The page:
OK, I don’t talk politics, about personal stuff, etc on this site usually. And I’m not gonna’ start now. But with Give To The Max Day in Minnesota today, I did write an article on the meaning of Compassion on Huffington Post. It can be found at http://www.huffingtonpost.com/charles-edge/what-does-compassion-mean_b_12999974.html if you’re interested in such things; if not, hope you have a wonderful day!
The Server 5 app that installs on Sierra is great. But sometimes a change doesn’t get committed properly or has a mismatch with a certificate, and the server doesn’t respond properly… I know, you’ve been told that host name changes and IP changes are all kinds of OK at this point; “look, Charles, there’s a button!” Well, go ahead, click it. Don’t mind me, you might just be alright. But then again, you might not if you’re running Open Directory, Profile Manager, or a few other services… When it works it’s a thing of beauty. But when it doesn’t, you might be restoring some stuff from backup. But just before you do that restore, let’s try one more thing. Let’s try and rebuild some certificates and configuration settings that shouldn’t impact actual service operation. Let’s try to reset the Server app and let a fresh install of the Server see if it can fix issues. Now, I want to be clear, this is usually the last resort before restoring a backup. I’ve had a lot of luck with services remaining functional and preserving settings when I do this, but don’t expect that to be the case every time. Basically, we’re going to do what we looked at doing back in ’09 with AppleSetupDone but one designed just for servers, so the file is in the same place (/var/db) and called .ServerSetupDone. To remove it, close Server app and run the following command:
sudo rm /var/db/.ServerSetupDoneOnce removed, open the Server app again and then let the Server app run as though it’s new. Cruft, begone! Make sure to check things like server logs in the event that the service goes unresponsive again, and be wary of performing this step multiple times as there’s likely another underlying issue that you shouldn’t be resetting the server to resolve.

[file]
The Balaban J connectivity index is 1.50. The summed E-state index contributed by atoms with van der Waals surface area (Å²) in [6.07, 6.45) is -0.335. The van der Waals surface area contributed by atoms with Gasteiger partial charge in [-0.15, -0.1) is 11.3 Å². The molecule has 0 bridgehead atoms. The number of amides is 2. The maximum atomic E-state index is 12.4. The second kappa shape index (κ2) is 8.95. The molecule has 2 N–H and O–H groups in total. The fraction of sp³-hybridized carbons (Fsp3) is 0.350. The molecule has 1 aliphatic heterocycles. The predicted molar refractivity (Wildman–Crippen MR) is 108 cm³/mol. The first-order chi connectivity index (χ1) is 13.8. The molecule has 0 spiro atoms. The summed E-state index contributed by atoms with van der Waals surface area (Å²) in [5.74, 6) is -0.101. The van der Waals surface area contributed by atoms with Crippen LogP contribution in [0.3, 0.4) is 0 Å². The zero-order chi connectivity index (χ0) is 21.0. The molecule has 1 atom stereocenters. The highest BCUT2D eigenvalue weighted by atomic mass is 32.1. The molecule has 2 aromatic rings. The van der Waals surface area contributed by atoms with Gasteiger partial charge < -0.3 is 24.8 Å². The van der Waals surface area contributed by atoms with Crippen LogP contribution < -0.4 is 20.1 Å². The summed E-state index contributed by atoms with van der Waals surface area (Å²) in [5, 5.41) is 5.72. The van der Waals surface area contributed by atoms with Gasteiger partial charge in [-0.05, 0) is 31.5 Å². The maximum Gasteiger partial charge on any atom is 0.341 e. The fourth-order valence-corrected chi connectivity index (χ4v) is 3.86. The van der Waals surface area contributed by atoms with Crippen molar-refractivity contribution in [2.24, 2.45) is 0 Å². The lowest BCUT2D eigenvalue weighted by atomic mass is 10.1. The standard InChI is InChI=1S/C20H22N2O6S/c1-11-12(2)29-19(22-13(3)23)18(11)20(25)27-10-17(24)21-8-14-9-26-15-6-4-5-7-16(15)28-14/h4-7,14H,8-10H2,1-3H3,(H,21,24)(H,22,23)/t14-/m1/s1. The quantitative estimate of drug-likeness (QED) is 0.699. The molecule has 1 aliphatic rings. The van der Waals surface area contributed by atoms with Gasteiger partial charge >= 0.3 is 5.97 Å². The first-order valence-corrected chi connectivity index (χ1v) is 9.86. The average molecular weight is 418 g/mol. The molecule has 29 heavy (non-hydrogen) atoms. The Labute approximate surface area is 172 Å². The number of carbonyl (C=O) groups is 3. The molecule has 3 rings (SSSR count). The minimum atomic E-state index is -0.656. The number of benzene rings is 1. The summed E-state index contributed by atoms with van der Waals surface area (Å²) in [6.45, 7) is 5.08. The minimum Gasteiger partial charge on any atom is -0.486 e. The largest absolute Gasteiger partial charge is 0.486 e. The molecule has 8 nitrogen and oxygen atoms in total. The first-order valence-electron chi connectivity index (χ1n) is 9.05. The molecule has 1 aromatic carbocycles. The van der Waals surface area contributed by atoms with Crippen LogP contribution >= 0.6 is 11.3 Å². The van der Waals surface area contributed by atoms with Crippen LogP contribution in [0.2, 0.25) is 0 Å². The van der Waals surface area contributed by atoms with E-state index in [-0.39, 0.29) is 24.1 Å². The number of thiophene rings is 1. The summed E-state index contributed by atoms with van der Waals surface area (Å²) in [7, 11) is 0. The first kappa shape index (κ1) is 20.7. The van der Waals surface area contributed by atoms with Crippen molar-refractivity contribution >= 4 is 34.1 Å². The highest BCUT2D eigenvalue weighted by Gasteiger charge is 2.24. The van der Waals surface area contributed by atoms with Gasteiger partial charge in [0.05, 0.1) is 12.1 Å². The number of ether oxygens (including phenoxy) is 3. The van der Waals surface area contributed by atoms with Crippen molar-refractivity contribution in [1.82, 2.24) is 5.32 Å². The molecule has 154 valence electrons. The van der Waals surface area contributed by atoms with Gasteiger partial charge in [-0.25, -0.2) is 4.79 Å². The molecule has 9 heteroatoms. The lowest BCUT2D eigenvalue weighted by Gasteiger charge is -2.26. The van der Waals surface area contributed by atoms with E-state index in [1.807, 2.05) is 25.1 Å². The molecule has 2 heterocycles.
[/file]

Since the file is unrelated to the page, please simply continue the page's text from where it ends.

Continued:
Organizations frequently have another party write iOS apps for them. When doing so, the organization typically wants to sign the .ipa (how iOS apps are deployed) prior to deploying the app to users. To do so, you would sign the .ipa with your provisioning profile. To make doing so easier, here’s ipasign, a python script that does most of the work for ya’: https://github.com/krypted/ipasign/
Looks like Sal et al posted a suite of Automator Actions to link the Casper Suite to Apple Configurator at https://configautomation.com/jamf-actions.html. In my limited tests so far they work pretty darn well! Some pretty cool things here, like having the JSS rename a mobile device when managed through Apple Configurator, having Apple Configurator instruct the JSS to remove a device from a group, clear passcodes, update inventory, and other common tasks involved in workflows when leveraging Apple Configurator for en masse device management. Good stuff!
I don’t like hunting through multiple apps to turn off a light in my house. Therefore, I’ve been trying to get everything centralized in the Wink app. When it comes to managing Philips Hue lights, the Wink can turn them on and off, as well as change the percentage that a bulb is lit, acting as a dimmer. Philips Hue lights run through a bridge, known as the Hue Bridge. This device bridges the Wi-fi network and allows the Philips Hue app to control your lights. Once your Hue lights are configured, open the Wink app and tap on Add a Product. At the Add a Product screen, tap on Lights. At the Lights screen, tap on Hue Lights. At the Philips Lights screen, tap on Next. At the next screen, tap on Sign In. At the Link Account screen, enter the email address and password and then tap on Log in. At the Welcome screen, tap on Yes. At the next screen, tap on Connect Now Tap on the only button on the Hue Bridge. Once the Wink app can communicate with the Hue bridge, tap on the Done button. The lights that are running through your Hue Bridge will then be displayed in the Lights screen. You can organize your lights into Groups. For example, if you have multiple bulbs in a single room, you might choose to group them together. To do so, tap on New Group. Provide a name for your new group and check the box for each light to add to the group. The app has then been setup and you can control your lights.